Exploring Spiritual Ecohumanism: Hans Jonas and the concept of utopian responsibility in the light of the ecological crisis

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This paper is a philosophical discussion about the link between utopianism and responsibility. It argues that our
time demands a strong practice of political responsibility in both organizations and society based on what has
been called ‘real utopianism’. It takes as a starting point Hans Jonas’ critique of utopianism. Keeping in mind the
horrors of the Second World War this Jewish thinker disconnected the principle of responsibility from the idea of
utopianism, and connected it to a ‘heuristics of fear’ – we should be careful with ‘wild’ new technologies, but
also with new utopian perspectives. In a second step Jonas’ predecessors and utopian thinkers Martin Buber,
Ernst Bloch and Ernest Callenbach are revisited. They show that a fully conceptualized idea of utopianism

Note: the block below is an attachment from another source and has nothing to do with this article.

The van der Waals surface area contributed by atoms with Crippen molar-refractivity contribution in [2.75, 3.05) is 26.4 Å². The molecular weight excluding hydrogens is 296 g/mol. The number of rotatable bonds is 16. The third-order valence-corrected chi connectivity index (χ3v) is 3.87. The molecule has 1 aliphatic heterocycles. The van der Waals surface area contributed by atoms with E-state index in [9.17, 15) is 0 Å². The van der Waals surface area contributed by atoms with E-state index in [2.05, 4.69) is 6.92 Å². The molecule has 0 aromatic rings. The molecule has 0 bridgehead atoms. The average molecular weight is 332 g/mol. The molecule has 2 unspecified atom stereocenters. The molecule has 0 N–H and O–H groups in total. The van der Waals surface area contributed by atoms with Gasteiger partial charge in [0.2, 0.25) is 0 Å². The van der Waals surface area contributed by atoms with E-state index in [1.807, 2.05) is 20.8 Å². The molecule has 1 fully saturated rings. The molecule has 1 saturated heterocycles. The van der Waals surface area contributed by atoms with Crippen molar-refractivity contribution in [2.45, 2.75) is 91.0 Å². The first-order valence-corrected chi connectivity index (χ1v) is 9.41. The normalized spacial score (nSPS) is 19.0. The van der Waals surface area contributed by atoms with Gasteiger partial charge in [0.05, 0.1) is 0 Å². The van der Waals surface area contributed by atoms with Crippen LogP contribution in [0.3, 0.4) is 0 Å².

includes at least three dimensions of responsibility: subsistence, justice and spirituality. I then argue that if one
digs deeper into the work of Jonas, it seems that the concept of responsibility in fact implies the courage to
overcome a heuristics of fear. This paper therefore argues that there is no need to radically disjunct responsibility
from utopianism and that the concept of responsibility actually opens a path to ‘real utopianism’. Such a concept
of responsibility can best be supported by a confessionally neutral but nonetheless spiritual eco-humanist
worldview that develops a new attitude towards nature, in which (eco)asceticism, morality and spirituality
become intertwined.
Original languageEnglish
Article number9/2
Pages (from-to)6-31
Number of pages25
JournalLOGEION: Filosofia da informação
Issue number2
Publication statusPublished - Aug 2023


  • Environmentalism. Real-Utopianism. Ecohumanism. Spirituality. Responsibility

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